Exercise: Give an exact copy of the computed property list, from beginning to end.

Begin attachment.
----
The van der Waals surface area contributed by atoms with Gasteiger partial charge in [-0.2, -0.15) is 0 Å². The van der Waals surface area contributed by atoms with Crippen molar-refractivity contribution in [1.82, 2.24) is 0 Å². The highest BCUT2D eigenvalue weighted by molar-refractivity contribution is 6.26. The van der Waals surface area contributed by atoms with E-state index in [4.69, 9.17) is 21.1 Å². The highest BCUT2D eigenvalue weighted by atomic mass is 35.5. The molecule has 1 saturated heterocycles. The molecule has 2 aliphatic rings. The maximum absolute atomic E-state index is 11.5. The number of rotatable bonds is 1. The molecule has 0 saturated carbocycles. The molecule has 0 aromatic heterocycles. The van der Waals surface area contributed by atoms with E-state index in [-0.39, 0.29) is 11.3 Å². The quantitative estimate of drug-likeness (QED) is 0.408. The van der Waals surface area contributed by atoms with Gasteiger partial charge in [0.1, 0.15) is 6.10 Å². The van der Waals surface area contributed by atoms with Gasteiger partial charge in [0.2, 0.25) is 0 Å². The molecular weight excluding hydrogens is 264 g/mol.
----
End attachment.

The van der Waals surface area contributed by atoms with Gasteiger partial charge in [-0.2, -0.15) is 0 Å². The van der Waals surface area contributed by atoms with Crippen molar-refractivity contribution in [1.82, 2.24) is 0 Å². The highest BCUT2D eigenvalue weighted by molar-refractivity contribution is 6.26. The van der Waals surface area contributed by atoms with E-state index in [4.69, 9.17) is 21.1 Å². The highest BCUT2D eigenvalue weighted by atomic mass is 35.5. The molecule has 1 saturated heterocycles. The molecule has 2 aliphatic rings. The maximum absolute atomic E-state index is 11.5. The number of rotatable bonds is 1. The molecule has 0 saturated carbocycles. The molecule has 0 aromatic heterocycles. The van der Waals surface area contributed by atoms with E-state index in [-0.39, 0.29) is 11.3 Å². The quantitative estimate of drug-likeness (QED) is 0.408. The van der Waals surface area contributed by atoms with Gasteiger partial charge in [0.1, 0.15) is 6.10 Å². The van der Waals surface area contributed by atoms with Gasteiger partial charge in [0.2, 0.25) is 0 Å². The molecular weight excluding hydrogens is 264 g/mol.